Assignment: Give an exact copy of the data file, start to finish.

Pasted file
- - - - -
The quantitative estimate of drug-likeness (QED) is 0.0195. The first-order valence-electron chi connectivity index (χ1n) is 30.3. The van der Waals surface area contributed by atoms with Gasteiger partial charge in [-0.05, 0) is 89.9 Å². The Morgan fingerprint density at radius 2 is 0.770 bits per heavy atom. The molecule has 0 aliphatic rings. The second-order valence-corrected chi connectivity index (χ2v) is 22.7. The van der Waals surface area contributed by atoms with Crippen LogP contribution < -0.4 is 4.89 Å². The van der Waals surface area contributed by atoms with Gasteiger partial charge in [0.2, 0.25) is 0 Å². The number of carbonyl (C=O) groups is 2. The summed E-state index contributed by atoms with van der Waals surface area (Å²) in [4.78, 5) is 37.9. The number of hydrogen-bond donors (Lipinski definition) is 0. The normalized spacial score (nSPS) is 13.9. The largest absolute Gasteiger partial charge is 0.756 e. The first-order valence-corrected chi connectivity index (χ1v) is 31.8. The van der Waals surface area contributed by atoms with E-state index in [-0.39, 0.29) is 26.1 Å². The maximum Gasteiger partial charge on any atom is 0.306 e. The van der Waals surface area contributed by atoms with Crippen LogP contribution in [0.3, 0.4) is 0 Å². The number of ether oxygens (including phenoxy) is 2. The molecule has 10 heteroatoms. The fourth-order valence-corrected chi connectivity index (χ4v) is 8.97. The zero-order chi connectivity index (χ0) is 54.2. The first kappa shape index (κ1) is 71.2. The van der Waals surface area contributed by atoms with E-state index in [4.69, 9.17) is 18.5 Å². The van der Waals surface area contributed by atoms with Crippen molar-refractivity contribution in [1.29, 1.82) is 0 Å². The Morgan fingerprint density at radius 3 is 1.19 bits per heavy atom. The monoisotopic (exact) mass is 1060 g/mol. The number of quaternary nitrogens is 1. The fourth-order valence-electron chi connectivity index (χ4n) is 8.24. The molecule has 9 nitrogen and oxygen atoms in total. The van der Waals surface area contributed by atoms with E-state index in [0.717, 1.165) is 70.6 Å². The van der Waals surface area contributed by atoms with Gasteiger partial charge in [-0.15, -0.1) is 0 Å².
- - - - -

The quantitative estimate of drug-likeness (QED) is 0.0195. The first-order valence-electron chi connectivity index (χ1n) is 30.3. The van der Waals surface area contributed by atoms with Gasteiger partial charge in [-0.05, 0) is 89.9 Å². The Morgan fingerprint density at radius 2 is 0.770 bits per heavy atom. The molecule has 0 aliphatic rings. The second-order valence-corrected chi connectivity index (χ2v) is 22.7. The van der Waals surface area contributed by atoms with Crippen LogP contribution < -0.4 is 4.89 Å². The van der Waals surface area contributed by atoms with Gasteiger partial charge in [0.2, 0.25) is 0 Å². The number of carbonyl (C=O) groups is 2. The summed E-state index contributed by atoms with van der Waals surface area (Å²) in [4.78, 5) is 37.9. The number of hydrogen-bond donors (Lipinski definition) is 0. The normalized spacial score (nSPS) is 13.9. The largest absolute Gasteiger partial charge is 0.756 e. The first-order valence-corrected chi connectivity index (χ1v) is 31.8. The van der Waals surface area contributed by atoms with E-state index in [-0.39, 0.29) is 26.1 Å². The maximum Gasteiger partial charge on any atom is 0.306 e. The van der Waals surface area contributed by atoms with Crippen LogP contribution in [0.3, 0.4) is 0 Å². The number of ether oxygens (including phenoxy) is 2. The molecule has 10 heteroatoms. The fourth-order valence-corrected chi connectivity index (χ4v) is 8.97. The zero-order chi connectivity index (χ0) is 54.2. The first kappa shape index (κ1) is 71.2. The van der Waals surface area contributed by atoms with E-state index in [4.69, 9.17) is 18.5 Å². The van der Waals surface area contributed by atoms with Crippen molar-refractivity contribution in [1.29, 1.82) is 0 Å². The Morgan fingerprint density at radius 3 is 1.19 bits per heavy atom. The monoisotopic (exact) mass is 1060 g/mol. The number of quaternary nitrogens is 1. The fourth-order valence-electron chi connectivity index (χ4n) is 8.24. The molecule has 9 nitrogen and oxygen atoms in total. The van der Waals surface area contributed by atoms with E-state index in [0.717, 1.165) is 70.6 Å². The van der Waals surface area contributed by atoms with Gasteiger partial charge in [-0.15, -0.1) is 0 Å².